My fruits and vegetable pincushions are fun and colorful whether displayed and used singly or grouped together . I always forget what is considered a fruit and which a vegetable, but when I looked it up, the definition doesn’t seem to help. If it has seeds it is considered a fruit, but none of my pincushions have seeds, and yet many are definitely fruits. So however you think of tomatoes, and pumpkins, know that they are as colorful and fun as my plums, pears, apples, and oranges!

The traditional tomato pincushion is one of my most popular and comes in different sizes ranging from the 2 pound over-sized variety to the mini-size of only ½ ounce.  The mini-sized are filled with polyester instead of the crushed walnut shell filling.

My pumpkin pincushions, likewise come in large, medium or mini-sized and all make nice fall decorations, and will last season after season or use them year round.

My customers requested smaller pincushions, as my initial pincushions were designed for serious sewers like myself that like to keep many projects going and use many pins. I now offer medium sized and smaller pincushions learning that many sewers follow the rule to never sew over their pins, and consequently don’t use as many pins as I do. Whichever size you prefer, please note that there are hand crafted needle books to go with my pumpkin and tomato pincushions making for a duet that will please any quilter or crafter! Strawberry needle books are sized smaller and are lovely and useful added to whatever fruit you select.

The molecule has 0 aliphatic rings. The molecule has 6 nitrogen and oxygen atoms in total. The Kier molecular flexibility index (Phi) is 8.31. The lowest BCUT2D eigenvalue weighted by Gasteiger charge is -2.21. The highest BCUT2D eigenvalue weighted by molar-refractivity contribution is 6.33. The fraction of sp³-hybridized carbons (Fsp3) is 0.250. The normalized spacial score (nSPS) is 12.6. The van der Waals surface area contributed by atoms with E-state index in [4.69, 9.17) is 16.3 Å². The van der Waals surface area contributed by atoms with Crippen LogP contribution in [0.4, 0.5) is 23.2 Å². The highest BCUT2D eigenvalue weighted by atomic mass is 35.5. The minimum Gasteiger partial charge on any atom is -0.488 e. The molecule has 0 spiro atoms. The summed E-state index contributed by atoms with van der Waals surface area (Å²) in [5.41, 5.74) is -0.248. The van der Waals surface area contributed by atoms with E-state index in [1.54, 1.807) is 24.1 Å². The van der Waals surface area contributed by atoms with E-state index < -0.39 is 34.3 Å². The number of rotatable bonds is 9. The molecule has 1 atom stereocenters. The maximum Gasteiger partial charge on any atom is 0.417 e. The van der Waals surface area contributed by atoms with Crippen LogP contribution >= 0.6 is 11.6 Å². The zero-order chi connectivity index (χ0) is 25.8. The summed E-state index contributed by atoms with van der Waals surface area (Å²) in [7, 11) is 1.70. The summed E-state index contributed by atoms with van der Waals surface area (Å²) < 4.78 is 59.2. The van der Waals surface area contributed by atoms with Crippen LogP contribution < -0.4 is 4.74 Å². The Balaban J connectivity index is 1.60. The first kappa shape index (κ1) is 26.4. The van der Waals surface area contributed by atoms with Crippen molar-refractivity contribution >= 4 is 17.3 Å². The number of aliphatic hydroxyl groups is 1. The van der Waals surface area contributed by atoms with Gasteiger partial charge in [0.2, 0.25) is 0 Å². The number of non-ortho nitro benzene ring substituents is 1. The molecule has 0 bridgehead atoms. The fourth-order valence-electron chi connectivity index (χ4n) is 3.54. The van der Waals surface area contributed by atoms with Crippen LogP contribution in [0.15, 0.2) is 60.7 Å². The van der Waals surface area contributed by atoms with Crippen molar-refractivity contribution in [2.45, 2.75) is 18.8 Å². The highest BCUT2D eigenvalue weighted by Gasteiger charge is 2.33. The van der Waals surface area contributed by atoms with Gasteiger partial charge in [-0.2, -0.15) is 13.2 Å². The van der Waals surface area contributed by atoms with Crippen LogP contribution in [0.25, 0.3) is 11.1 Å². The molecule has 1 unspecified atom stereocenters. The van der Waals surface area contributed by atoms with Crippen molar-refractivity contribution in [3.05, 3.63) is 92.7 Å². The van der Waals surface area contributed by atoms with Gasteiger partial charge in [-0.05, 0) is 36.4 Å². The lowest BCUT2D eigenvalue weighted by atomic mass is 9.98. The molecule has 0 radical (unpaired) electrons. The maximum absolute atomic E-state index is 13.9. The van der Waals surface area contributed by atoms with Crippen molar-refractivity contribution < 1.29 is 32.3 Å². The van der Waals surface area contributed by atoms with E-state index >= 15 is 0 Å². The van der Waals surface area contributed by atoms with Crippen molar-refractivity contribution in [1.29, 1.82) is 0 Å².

One young customer pointed out to me that my strawberry needle books also make great little books to keep your pierced ear rings in, by simply poking your wires or posts through the soft wool inside.  Decorative stick  or lapel pins can be safely kept in the top flap.  The larger needlebooks could be used for the same purpose.

These are only the first of my pincushions to be showcased.  Each item is listed singly at this time as each of my creations are uniquely different.  If an item is sold out, know that I will quickly replace it as soon as I can.  Items can also be special ordered by contacting me. I am learning as I go how many are needed to supply my local shows and my internet market.  Thank you for shopping at Little House Home Arts Etsy Shop and do come back to see my other variety of pincushions as well as other creations.

Wednesday, June 6, 2012

At last…

With the latest show behind me, I am at last able to start posting items for sale in my Etsy shop. I am so excited to be bringing my creations from my home in Vermont to yours.

I tell everyone at my sales that the fun is in the stitching, but I remember too well the days when I only had time to dream of making hand-made heirloom items, as I was too busy working and caring for my family and today life seems to be faster than ever! If, however, you have the time for the joy of making your own items, I will be featuring my patterns and kits as well.

Being retired, I now have time to create unique, one-of-a-kind hand-crafted pieces of art that are both personal and functional and range from primitive and traditional to more contemporary in style and design.  

I plan to post items for sale after showcasing an individual category of my work on my blog.